I am continually humbled and inspired by the work of Wuqu' Kawoq, an organization that places high value on respect and compassion for everyone involved. They speak the language of their patients and they treat them as humans who deserve the best care.
I had the pleasure of interning with WK for close to a year, and during my experience, there was always something new that impressed me, whether it was the amazing dedication each staff member exhibited in their mission to providing the best health care to their communities, or the gratitude and sincerity each patient demonstrated for the concept of care - a concept that is so simple, yet is often more of a privilege than it is a priority.
I watched as a staff member would get up at 4 AM so that she could help her patients arrive at the public hospital in Guatemala City for complicated surgeries, waiting with them in the lobby, and accompanying them as she could, so that she could act as a mediator and translator between the patients and the doctors, whom often don't speak the same language.
I watched as another staff member would visit her patients in their homes to check up on them, to educate them, and overall to just care for them as human beings. I watched as she spent time understanding the needs of her patients, often spending hours at a time with each one. I walked with her for an hour to get from one house visit to the next, in a rural community where people have to walk two hours just to reach the nearest grocery store.
I listened as patients would tell me the difficulties they have navigating their own health care system, the ways in which they face discrimination, and their simple wishes to be able to live happy and healthy. Often, these patients are indigenous and come from rural communities, where they are not able to access health care resources easily. More than that, they are not able to access these resources in their own native language. They feel uncared for and unheard in their own country. The sad matter of fact is that the word "indigenous" could be the difference between receiving health care and not.
On behalf of the patients, I'd like to say thank you to WK. Thank you for caring for them, and thank you for making their voices heard. There aren't enough people in the world who understand how important that really is.
As an intern with Wuqu' Kawoq over the past few weeks, I am left most impressed by the level of dedication and compassion that the team members have for their patients. With high expectations for every role, whether someone was responsible for leading group classes, providing services for patients, or following up with patient home visits, I saw competence in both the services provided, as well as the approach that they were done. At the same time, this organization establishes relationships with other organizations and community leaders in every place they put their roots. As a medical student, I have learned so much on how to not allow yourself to compromise on the quality of services provided in a low-resource area. Neither heart nor skills were sacrificed.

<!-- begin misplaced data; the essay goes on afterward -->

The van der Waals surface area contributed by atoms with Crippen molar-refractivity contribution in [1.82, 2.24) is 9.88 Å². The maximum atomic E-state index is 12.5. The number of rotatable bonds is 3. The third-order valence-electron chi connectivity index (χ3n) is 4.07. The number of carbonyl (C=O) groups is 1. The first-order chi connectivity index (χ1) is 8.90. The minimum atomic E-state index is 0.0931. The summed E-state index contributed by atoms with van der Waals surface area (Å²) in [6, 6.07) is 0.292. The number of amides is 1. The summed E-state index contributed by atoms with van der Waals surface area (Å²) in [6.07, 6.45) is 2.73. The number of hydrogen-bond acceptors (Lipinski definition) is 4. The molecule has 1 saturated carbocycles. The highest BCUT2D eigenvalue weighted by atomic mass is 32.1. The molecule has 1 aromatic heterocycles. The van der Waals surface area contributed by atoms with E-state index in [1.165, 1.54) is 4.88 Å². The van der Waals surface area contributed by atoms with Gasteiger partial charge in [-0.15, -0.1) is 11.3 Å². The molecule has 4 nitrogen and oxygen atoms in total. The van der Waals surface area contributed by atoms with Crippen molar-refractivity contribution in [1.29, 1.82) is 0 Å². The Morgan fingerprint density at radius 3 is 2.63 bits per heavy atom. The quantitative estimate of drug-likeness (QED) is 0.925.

I have served on the board for two years and am deeply impressed by how Wuqu Kawoq has clearly identified its mission, and delivers help that targets fundamental causes of health problems for the communities it serves. Donations are incredibly well used by this group, with its low overhead and smart approach to building healthier communities.
I interned with Wuqu' Kawoq over the summer and had a fantastic experience. From start to finish, Wuqu' Kawoq was extremely organized and every single staff member touched my heart. They are an extremely dedicated, compassionate group of people. I admire the work that they do in Guatemala and would recommend this organization to anyone.
I have been a Board member for Wuqu'Kawoq for several years and wish to say how incredibly and continually impressed I am with this organization, its leadership, and the work it does. There are literally thousands of NGOs in Guatemala, many of them focusing on health, but only a small handful address important health issues in ways that are sustainable and sensitive to the culture and language of the people they serve. Wuqu'Kawoq is one of these. It take anthropology and linguistics as serious as it does medicine. Let me give you just one example. One big problem in rural Guatemala is diabetes. A bigger problem than access to meds, however, is education: most people do not really understand the disease, what it is or how medication and diet can help them combat its effects. These things can be explained in Spanish, sure, but most rural Guatemalans do not speak Spanish, they speak a Mayan language. Wuqu'Kawoq staff speak these languages; moreover, to address the problem, they consulted with local Mayan linguists. In the end, they actually created a new word for 'diabetes' in the Kaqchikel language to replace the Spanish borrowing that was in use. The word they used translates directly to 'sweet blood.' This word has now allowed them to explain clearly to diabetics what is wrong with them (they have 'sweet blood') and how to make their blood 'less sweet!' People who have had the disease for years are finally understanding it! And that is allowing them to address their own illness! There are dozens of other examples of WK's amazing and unique effectiveness in addressing such issues (including many women's health issues, child malnutrition, complex surgical procedures, etc.). It is why I have given thousands of dollars and hundreds of hours of my time over the years to this organization and will continue to do so as long as I am able.